In addition to his responsibilities as director, Zinn was keen on developing a fast breeder reactor design, dubbed Critical Pile-4, or “ZIP,” for “Zinn’s Infernal Pile” (breeder reactors can create more nuclear fuel than they consume).
When ZIP was ready, Zinn moved the assembly to what was then the National Reactor Testing Station in Idaho, a new outpost of Argonne, where it was dubbed EBR-I. On December 20, 1951, Zinn and his crew gathered around an array of four 200-watt light bulbs in the lab and watched them light up as electricity flowed to them — electricity produced by the EBR-I reactor. Within a few days, the reactor was able to supply power for the entire laboratory building, demonstrating that nuclear energy might be an economically viable alternative energy source: One ton of natural uranium can produce as much electricity as burning 80,000 barrels of oil, or 16,000 tons of coal. Two years later, experiments showed that EBR-I was indeed breeding new fuel. A nearby reactor plant, BORAX-III (based on a boiling water reactor design) later proved capable of powering the city of Arco, Idaho.
In the first decade of experimental nuclear power reactors, there were serious nuclear accidents, including one with fatalities. For example, Zinn supervised the BORAX-I test of boiling water reactors in 1954. He partially withdrew control rods to deliberately produce a power excursion, but the result was an explosion and a meltdown of more than half the core. In 1955, EBR-I suffered a partial meltdown during a test of how the reactor was responding to fluctuations in coolant flow; the culprit turned out to be thermal expansion of the fuel rods.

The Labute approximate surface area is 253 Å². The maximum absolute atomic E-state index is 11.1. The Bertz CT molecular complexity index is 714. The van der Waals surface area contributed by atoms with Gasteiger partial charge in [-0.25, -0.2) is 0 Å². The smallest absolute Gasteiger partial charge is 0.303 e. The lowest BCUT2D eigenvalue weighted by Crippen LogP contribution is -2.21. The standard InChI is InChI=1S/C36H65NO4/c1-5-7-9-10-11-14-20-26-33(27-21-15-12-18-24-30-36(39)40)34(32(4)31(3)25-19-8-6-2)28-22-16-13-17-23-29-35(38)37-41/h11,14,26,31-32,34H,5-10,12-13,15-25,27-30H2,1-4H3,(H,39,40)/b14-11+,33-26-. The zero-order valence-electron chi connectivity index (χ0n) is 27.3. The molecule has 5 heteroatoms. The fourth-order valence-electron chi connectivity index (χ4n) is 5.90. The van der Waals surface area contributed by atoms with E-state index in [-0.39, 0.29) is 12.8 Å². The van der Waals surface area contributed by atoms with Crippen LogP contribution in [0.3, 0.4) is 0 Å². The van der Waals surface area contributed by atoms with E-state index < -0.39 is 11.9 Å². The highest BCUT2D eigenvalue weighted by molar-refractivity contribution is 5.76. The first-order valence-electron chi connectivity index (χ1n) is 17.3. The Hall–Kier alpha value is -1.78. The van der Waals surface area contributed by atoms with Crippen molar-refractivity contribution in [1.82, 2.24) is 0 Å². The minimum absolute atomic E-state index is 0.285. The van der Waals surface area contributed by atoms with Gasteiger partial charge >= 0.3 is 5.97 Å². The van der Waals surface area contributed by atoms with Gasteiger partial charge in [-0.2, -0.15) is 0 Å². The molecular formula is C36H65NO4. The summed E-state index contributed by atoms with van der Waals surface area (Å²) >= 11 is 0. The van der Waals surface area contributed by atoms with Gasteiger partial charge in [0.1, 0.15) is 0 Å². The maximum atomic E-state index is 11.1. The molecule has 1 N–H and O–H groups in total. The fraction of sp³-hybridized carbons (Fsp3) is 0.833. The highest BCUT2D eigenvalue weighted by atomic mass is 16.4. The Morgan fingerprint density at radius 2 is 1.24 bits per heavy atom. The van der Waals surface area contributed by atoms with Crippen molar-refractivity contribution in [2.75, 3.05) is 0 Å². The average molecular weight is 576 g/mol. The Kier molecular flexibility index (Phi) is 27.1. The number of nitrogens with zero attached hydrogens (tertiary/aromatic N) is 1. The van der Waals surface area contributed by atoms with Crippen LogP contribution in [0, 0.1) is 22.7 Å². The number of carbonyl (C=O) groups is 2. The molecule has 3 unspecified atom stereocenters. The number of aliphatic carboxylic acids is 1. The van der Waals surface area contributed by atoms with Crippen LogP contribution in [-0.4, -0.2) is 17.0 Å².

Seven years later, during the testing of another reactor, a scientist pulled out a control rod too far, melting down the core of an experimental prototype. That mistake produced an explosion of steam strong enough to cause the reactor to jump nine feet into the air, with a shock wave that killed three military personnel in the vicinity. The men were buried in lead coffins due to the massive exposure to radiation they suffered.
Zinn left Argonne in 1956 to found a consulting firm in Florida, General Nuclear Engineering, to design and build pressurized water reactors. When the company was acquired by Combustion Engineering eight years later, he headed the nuclear division until 1970, remaining on the board until his retirement in 1986. His boiling water reactor designs were early prototypes of nuclear plants still operating in the US and Japan. He also served on numerous government advisory boards during this period, and was the first president of the American Nuclear Society in 1955. He suffered a stroke and died in Clearwater, FL, on February 14, 2000, at the age of 93.
The EBR-I was decommissioned in 1964 and earned historical landmark status in 1966. It remains open to the public during the summer for those inclined to visit the Idaho National Laboratory.
©1995 - 2024, AMERICAN PHYSICAL SOCIETY
APS encourages the redistribution of the materials included in this newspaper provided that attribution to the source is noted and the materials are not truncated or changed.